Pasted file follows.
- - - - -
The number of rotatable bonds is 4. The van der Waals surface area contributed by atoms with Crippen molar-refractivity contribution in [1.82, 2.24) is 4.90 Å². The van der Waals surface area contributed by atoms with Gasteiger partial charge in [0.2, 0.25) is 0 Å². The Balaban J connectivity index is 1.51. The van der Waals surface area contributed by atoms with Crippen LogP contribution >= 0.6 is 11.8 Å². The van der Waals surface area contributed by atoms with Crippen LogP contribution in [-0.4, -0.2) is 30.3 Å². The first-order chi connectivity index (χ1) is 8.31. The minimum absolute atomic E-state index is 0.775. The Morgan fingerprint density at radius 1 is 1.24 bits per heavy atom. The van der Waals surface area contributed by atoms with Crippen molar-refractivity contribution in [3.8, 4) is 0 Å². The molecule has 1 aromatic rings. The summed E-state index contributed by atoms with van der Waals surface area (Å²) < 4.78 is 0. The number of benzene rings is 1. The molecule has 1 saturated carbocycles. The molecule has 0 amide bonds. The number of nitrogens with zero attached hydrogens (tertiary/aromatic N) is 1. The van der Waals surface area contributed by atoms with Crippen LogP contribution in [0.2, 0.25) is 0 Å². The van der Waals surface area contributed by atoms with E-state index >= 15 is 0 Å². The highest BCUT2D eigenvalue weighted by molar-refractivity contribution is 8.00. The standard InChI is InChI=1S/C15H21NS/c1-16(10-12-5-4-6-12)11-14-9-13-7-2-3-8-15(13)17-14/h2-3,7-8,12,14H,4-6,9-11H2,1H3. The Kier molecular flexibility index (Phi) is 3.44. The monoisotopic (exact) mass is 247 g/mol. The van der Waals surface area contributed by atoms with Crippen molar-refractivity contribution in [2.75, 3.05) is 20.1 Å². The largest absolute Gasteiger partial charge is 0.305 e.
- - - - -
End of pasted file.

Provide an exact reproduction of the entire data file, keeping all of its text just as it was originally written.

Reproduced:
The number of rotatable bonds is 4. The van der Waals surface area contributed by atoms with Crippen molar-refractivity contribution in [1.82, 2.24) is 4.90 Å². The van der Waals surface area contributed by atoms with Gasteiger partial charge in [0.2, 0.25) is 0 Å². The Balaban J connectivity index is 1.51. The van der Waals surface area contributed by atoms with Crippen LogP contribution >= 0.6 is 11.8 Å². The van der Waals surface area contributed by atoms with Crippen LogP contribution in [-0.4, -0.2) is 30.3 Å². The first-order chi connectivity index (χ1) is 8.31. The minimum absolute atomic E-state index is 0.775. The Morgan fingerprint density at radius 1 is 1.24 bits per heavy atom. The van der Waals surface area contributed by atoms with Crippen molar-refractivity contribution in [3.8, 4) is 0 Å². The molecule has 1 aromatic rings. The summed E-state index contributed by atoms with van der Waals surface area (Å²) < 4.78 is 0. The number of benzene rings is 1. The molecule has 1 saturated carbocycles. The molecule has 0 amide bonds. The number of nitrogens with zero attached hydrogens (tertiary/aromatic N) is 1. The van der Waals surface area contributed by atoms with Crippen LogP contribution in [0.2, 0.25) is 0 Å². The van der Waals surface area contributed by atoms with E-state index >= 15 is 0 Å². The highest BCUT2D eigenvalue weighted by molar-refractivity contribution is 8.00. The standard InChI is InChI=1S/C15H21NS/c1-16(10-12-5-4-6-12)11-14-9-13-7-2-3-8-15(13)17-14/h2-3,7-8,12,14H,4-6,9-11H2,1H3. The Kier molecular flexibility index (Phi) is 3.44. The monoisotopic (exact) mass is 247 g/mol. The van der Waals surface area contributed by atoms with Crippen molar-refractivity contribution in [2.75, 3.05) is 20.1 Å². The largest absolute Gasteiger partial charge is 0.305 e.